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Peromyscus Genetic Stock Center


P polionotus subgriseus Oldfield Mouse-PO Stock

SPECIES:

Peromyscus polionotus (Oldfield Mouse)

STOCK:

PO. Subspecies P. p. subgriseus originally from Ocala National Forest, Florida.

HISTORY:

The PO ("polionotus Ocala") stock originated from 21 ancestral mice wild caught in 1952 by Paul G. Pearson at Ocala National Forest, Florida, and thence shipped to L. R. Dice at the Laboratory of Vertebrate Biology at the University of Michigan. At the LVB a breeding stock was established and maintained for several years as a closed colony. About 1956 a sub-colony was established by W. B. McIntosh at Ohio State University and from this colony the stock presently at the Peromyscus Genetic Stock Center was established in 1962 with a founder population of 19 individuals.   P. polionotus is interfertile in captivity to a limited extent with the larger and darker deer mouse, P. maniculatus. The two species are allopatric in distribution. Since the 1920s experimental hybridization between oldfield mice and deer mice has been used in investigations of natural selection, speciation and genetic isolating mechanisms. Reciprocal hybrids exhibit about a 12-gram difference in mean adult weight and a six-fold difference in placental size. Most recently, the demonstration of genomic imprinting in P. maniculatus X P. polionotus hybrids is of considerable interest (Vrana et al. 1998, 2000 ).

MORPHOLOGY:

Peromyscus polionotus is the smallest species of the genus with an average adult weight of 16+2 g. Its range is limited to the five southeastern-most states of the US. Fourteen subspecies are recognized based primarily upon intensity of pigmentation. This species prefers sandy soils and beach dunes where the mice construct an elaborate burrow with a distinctive pattern of tunnel and nest chamber features (Dawson et al. 1988). Coat coloration varies with the predominant soil color. Inland populations are darker and beach forms are pale, and in the case of the Santa Rosa Island FL form, nearly white (Sumner, 1929). The pale forms are often called "beach mice" to distinguish them from the darker inland subspecies.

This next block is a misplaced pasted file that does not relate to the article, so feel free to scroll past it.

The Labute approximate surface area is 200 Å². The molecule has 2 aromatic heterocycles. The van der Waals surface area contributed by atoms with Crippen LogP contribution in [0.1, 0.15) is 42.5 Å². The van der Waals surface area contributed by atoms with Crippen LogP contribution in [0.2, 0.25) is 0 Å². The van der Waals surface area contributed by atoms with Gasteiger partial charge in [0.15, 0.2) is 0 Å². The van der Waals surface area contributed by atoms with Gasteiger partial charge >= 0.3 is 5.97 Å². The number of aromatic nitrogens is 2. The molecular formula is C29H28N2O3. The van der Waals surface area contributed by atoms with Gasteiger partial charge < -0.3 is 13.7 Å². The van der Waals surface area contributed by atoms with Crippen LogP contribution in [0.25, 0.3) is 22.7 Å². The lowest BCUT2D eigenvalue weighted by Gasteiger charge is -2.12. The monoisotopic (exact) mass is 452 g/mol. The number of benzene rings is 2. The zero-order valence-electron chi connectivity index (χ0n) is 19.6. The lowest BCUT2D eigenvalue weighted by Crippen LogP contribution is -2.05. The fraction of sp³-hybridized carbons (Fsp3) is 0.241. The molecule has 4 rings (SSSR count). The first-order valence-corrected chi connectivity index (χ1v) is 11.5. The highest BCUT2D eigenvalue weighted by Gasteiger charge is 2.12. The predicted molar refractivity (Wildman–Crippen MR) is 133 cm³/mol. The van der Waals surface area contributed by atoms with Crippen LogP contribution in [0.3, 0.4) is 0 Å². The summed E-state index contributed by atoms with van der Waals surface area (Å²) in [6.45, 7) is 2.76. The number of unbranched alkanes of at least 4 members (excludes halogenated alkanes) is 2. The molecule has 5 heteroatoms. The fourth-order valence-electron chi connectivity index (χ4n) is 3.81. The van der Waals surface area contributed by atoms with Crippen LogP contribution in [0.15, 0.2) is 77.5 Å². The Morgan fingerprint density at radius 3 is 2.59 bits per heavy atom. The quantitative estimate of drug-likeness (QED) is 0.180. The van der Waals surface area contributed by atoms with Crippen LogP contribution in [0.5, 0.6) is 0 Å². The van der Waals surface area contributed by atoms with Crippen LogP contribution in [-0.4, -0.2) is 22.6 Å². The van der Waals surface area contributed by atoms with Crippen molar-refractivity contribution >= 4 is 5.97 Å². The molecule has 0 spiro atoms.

REPRODUCTION:

All breeding of captive animals at all three institutions used individually ear-marked animals and breeding records were meticulously maintained. Animals were bred without deliberate selection except to avoid sib-sib and parent-offspring mating. A bottleneck in the breeding program about 1978-1980 reduced the founders of the current stock to 13 individuals. Hence, the stock has a relatively high inbreeding coefficient estimated at ~.30. It is about 35-40 generations into captivity. The stock is wild-type in coat color and exhibits no abnormalities, and is essentially like the wild ancestral animals.  About 75-80% of mated pairs produce weaned young.  P. polionotus is mostly a monogamous breeder.  Litter size is 1 - 6, typically 3. Animals are sexually mature by 60 days age. The estrous cycle is five days. Gestation is 22 days, except in lactating females where it is delayed by 4-5 days to 26 or 27 days. Breeding is optimized when animals are continuously retained in breeding pairs. The females enter postpartum estrus about 12 hours after delivery and remate. Thus, serial litters are born at 26-27 day intervals. Young are removed from the parental cages (weaned) at a minimum of 25 days. Females may be productive for up to five years.

HUSBANDRY:

Old field mice are easily handled and survive well in standard animal care facilities with temperature maintained at 22-25° C.